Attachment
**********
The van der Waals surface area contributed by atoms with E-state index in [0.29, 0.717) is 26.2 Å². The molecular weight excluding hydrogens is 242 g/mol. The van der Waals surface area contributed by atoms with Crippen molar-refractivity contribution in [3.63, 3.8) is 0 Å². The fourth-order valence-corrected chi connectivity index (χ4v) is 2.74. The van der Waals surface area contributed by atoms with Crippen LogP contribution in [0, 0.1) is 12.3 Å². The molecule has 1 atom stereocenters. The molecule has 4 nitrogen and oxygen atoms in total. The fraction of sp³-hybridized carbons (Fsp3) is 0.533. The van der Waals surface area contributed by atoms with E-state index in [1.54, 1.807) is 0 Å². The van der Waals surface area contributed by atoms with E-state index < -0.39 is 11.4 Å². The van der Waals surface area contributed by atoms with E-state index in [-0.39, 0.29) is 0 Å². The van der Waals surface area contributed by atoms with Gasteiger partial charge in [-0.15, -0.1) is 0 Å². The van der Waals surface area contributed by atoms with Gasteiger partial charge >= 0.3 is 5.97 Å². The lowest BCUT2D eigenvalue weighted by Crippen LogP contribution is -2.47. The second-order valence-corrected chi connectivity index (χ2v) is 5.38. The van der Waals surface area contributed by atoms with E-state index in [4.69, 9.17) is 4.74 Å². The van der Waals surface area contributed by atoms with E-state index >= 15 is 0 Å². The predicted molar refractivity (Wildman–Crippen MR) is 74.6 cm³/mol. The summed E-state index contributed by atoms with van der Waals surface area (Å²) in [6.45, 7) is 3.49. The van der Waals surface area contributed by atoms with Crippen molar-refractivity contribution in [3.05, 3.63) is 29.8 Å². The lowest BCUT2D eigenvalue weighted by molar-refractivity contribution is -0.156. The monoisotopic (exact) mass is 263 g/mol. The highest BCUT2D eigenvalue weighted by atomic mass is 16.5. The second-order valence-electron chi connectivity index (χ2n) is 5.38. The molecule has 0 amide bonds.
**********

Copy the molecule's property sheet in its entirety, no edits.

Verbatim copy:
The van der Waals surface area contributed by atoms with E-state index in [0.29, 0.717) is 26.2 Å². The molecular weight excluding hydrogens is 242 g/mol. The van der Waals surface area contributed by atoms with Crippen molar-refractivity contribution in [3.63, 3.8) is 0 Å². The fourth-order valence-corrected chi connectivity index (χ4v) is 2.74. The van der Waals surface area contributed by atoms with Crippen LogP contribution in [0, 0.1) is 12.3 Å². The molecule has 1 atom stereocenters. The molecule has 4 nitrogen and oxygen atoms in total. The fraction of sp³-hybridized carbons (Fsp3) is 0.533. The van der Waals surface area contributed by atoms with E-state index in [1.54, 1.807) is 0 Å². The van der Waals surface area contributed by atoms with E-state index < -0.39 is 11.4 Å². The van der Waals surface area contributed by atoms with E-state index in [-0.39, 0.29) is 0 Å². The van der Waals surface area contributed by atoms with Gasteiger partial charge in [-0.15, -0.1) is 0 Å². The van der Waals surface area contributed by atoms with Gasteiger partial charge >= 0.3 is 5.97 Å². The lowest BCUT2D eigenvalue weighted by Crippen LogP contribution is -2.47. The second-order valence-corrected chi connectivity index (χ2v) is 5.38. The van der Waals surface area contributed by atoms with E-state index in [4.69, 9.17) is 4.74 Å². The van der Waals surface area contributed by atoms with E-state index >= 15 is 0 Å². The predicted molar refractivity (Wildman–Crippen MR) is 74.6 cm³/mol. The summed E-state index contributed by atoms with van der Waals surface area (Å²) in [6.45, 7) is 3.49. The van der Waals surface area contributed by atoms with Crippen molar-refractivity contribution in [3.05, 3.63) is 29.8 Å². The lowest BCUT2D eigenvalue weighted by molar-refractivity contribution is -0.156. The monoisotopic (exact) mass is 263 g/mol. The highest BCUT2D eigenvalue weighted by atomic mass is 16.5. The second-order valence-electron chi connectivity index (χ2n) is 5.38. The molecule has 0 amide bonds.